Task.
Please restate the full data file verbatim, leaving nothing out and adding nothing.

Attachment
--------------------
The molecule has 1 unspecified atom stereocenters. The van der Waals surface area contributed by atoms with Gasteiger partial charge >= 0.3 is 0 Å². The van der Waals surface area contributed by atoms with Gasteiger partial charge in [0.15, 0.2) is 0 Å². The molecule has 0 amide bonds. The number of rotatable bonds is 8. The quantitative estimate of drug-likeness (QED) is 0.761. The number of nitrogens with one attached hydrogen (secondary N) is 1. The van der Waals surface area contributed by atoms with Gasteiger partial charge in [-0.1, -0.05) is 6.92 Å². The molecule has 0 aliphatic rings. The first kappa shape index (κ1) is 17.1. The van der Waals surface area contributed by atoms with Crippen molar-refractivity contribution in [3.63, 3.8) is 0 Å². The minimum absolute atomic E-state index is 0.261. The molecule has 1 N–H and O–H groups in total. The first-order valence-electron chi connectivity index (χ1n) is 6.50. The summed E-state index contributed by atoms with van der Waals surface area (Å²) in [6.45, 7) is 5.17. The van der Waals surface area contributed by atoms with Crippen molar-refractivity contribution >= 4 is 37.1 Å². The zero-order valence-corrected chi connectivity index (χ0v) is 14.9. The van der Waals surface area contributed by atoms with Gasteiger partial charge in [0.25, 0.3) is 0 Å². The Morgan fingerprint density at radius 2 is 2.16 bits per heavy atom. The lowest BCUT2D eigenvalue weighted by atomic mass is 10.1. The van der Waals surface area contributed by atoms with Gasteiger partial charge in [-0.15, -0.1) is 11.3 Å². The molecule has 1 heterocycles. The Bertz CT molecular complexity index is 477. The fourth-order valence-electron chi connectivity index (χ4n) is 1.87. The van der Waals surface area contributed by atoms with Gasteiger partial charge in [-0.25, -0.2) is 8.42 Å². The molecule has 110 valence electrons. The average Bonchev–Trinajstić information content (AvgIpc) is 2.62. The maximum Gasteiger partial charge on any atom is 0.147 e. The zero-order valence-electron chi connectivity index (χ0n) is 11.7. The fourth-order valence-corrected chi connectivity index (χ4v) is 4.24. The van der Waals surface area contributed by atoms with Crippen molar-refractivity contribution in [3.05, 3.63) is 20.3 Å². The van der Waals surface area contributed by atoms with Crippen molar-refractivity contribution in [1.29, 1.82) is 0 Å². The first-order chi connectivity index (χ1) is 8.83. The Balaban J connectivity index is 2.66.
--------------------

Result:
The molecule has 1 unspecified atom stereocenters. The van der Waals surface area contributed by atoms with Gasteiger partial charge >= 0.3 is 0 Å². The van der Waals surface area contributed by atoms with Gasteiger partial charge in [0.15, 0.2) is 0 Å². The molecule has 0 amide bonds. The number of rotatable bonds is 8. The quantitative estimate of drug-likeness (QED) is 0.761. The number of nitrogens with one attached hydrogen (secondary N) is 1. The van der Waals surface area contributed by atoms with Gasteiger partial charge in [-0.1, -0.05) is 6.92 Å². The molecule has 0 aliphatic rings. The first kappa shape index (κ1) is 17.1. The van der Waals surface area contributed by atoms with Crippen molar-refractivity contribution in [3.63, 3.8) is 0 Å². The minimum absolute atomic E-state index is 0.261. The molecule has 1 N–H and O–H groups in total. The first-order valence-electron chi connectivity index (χ1n) is 6.50. The summed E-state index contributed by atoms with van der Waals surface area (Å²) in [6.45, 7) is 5.17. The van der Waals surface area contributed by atoms with Crippen molar-refractivity contribution >= 4 is 37.1 Å². The zero-order valence-corrected chi connectivity index (χ0v) is 14.9. The van der Waals surface area contributed by atoms with Gasteiger partial charge in [0.25, 0.3) is 0 Å². The Morgan fingerprint density at radius 2 is 2.16 bits per heavy atom. The lowest BCUT2D eigenvalue weighted by atomic mass is 10.1. The van der Waals surface area contributed by atoms with Gasteiger partial charge in [-0.15, -0.1) is 11.3 Å². The molecule has 1 heterocycles. The Bertz CT molecular complexity index is 477. The fourth-order valence-electron chi connectivity index (χ4n) is 1.87. The van der Waals surface area contributed by atoms with Gasteiger partial charge in [-0.25, -0.2) is 8.42 Å². The molecule has 110 valence electrons. The average Bonchev–Trinajstić information content (AvgIpc) is 2.62. The maximum Gasteiger partial charge on any atom is 0.147 e. The zero-order valence-electron chi connectivity index (χ0n) is 11.7. The fourth-order valence-corrected chi connectivity index (χ4v) is 4.24. The van der Waals surface area contributed by atoms with Crippen molar-refractivity contribution in [3.05, 3.63) is 20.3 Å². The van der Waals surface area contributed by atoms with Crippen molar-refractivity contribution in [1.29, 1.82) is 0 Å². The first-order chi connectivity index (χ1) is 8.83. The Balaban J connectivity index is 2.66.